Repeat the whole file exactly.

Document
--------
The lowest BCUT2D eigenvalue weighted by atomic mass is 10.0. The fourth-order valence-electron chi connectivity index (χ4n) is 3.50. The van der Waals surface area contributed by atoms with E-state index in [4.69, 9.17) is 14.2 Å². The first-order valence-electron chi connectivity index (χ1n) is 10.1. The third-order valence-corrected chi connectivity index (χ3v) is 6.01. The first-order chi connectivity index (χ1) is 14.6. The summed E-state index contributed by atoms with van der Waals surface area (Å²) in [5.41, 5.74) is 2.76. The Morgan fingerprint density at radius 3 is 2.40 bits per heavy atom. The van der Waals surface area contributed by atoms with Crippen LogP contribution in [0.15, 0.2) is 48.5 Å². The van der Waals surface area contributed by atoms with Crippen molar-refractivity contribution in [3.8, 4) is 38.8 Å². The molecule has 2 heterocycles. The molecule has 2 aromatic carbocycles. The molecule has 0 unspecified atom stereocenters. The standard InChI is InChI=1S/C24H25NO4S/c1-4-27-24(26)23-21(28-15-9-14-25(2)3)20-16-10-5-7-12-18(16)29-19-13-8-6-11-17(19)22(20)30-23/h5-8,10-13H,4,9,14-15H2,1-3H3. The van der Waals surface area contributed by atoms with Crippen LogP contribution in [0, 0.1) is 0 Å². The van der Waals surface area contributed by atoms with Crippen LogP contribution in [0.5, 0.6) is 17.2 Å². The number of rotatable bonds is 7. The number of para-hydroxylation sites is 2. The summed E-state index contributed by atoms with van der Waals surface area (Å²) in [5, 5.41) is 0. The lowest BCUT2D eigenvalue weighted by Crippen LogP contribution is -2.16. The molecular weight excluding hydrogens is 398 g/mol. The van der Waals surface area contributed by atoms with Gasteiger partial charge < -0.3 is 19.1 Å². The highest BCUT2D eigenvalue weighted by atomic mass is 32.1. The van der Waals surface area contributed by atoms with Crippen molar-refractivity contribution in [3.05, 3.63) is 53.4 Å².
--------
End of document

The lowest BCUT2D eigenvalue weighted by atomic mass is 10.0. The fourth-order valence-electron chi connectivity index (χ4n) is 3.50. The van der Waals surface area contributed by atoms with E-state index in [4.69, 9.17) is 14.2 Å². The first-order valence-electron chi connectivity index (χ1n) is 10.1. The third-order valence-corrected chi connectivity index (χ3v) is 6.01. The first-order chi connectivity index (χ1) is 14.6. The summed E-state index contributed by atoms with van der Waals surface area (Å²) in [5.41, 5.74) is 2.76. The Morgan fingerprint density at radius 3 is 2.40 bits per heavy atom. The van der Waals surface area contributed by atoms with Crippen LogP contribution in [0.15, 0.2) is 48.5 Å². The van der Waals surface area contributed by atoms with Crippen molar-refractivity contribution in [3.8, 4) is 38.8 Å². The molecule has 2 heterocycles. The molecule has 2 aromatic carbocycles. The molecule has 0 unspecified atom stereocenters. The standard InChI is InChI=1S/C24H25NO4S/c1-4-27-24(26)23-21(28-15-9-14-25(2)3)20-16-10-5-7-12-18(16)29-19-13-8-6-11-17(19)22(20)30-23/h5-8,10-13H,4,9,14-15H2,1-3H3. The van der Waals surface area contributed by atoms with Crippen LogP contribution in [0, 0.1) is 0 Å². The van der Waals surface area contributed by atoms with Crippen LogP contribution in [0.5, 0.6) is 17.2 Å². The number of rotatable bonds is 7. The number of para-hydroxylation sites is 2. The summed E-state index contributed by atoms with van der Waals surface area (Å²) in [5, 5.41) is 0. The lowest BCUT2D eigenvalue weighted by Crippen LogP contribution is -2.16. The molecular weight excluding hydrogens is 398 g/mol. The van der Waals surface area contributed by atoms with Gasteiger partial charge < -0.3 is 19.1 Å². The highest BCUT2D eigenvalue weighted by atomic mass is 32.1. The van der Waals surface area contributed by atoms with Crippen molar-refractivity contribution in [3.05, 3.63) is 53.4 Å².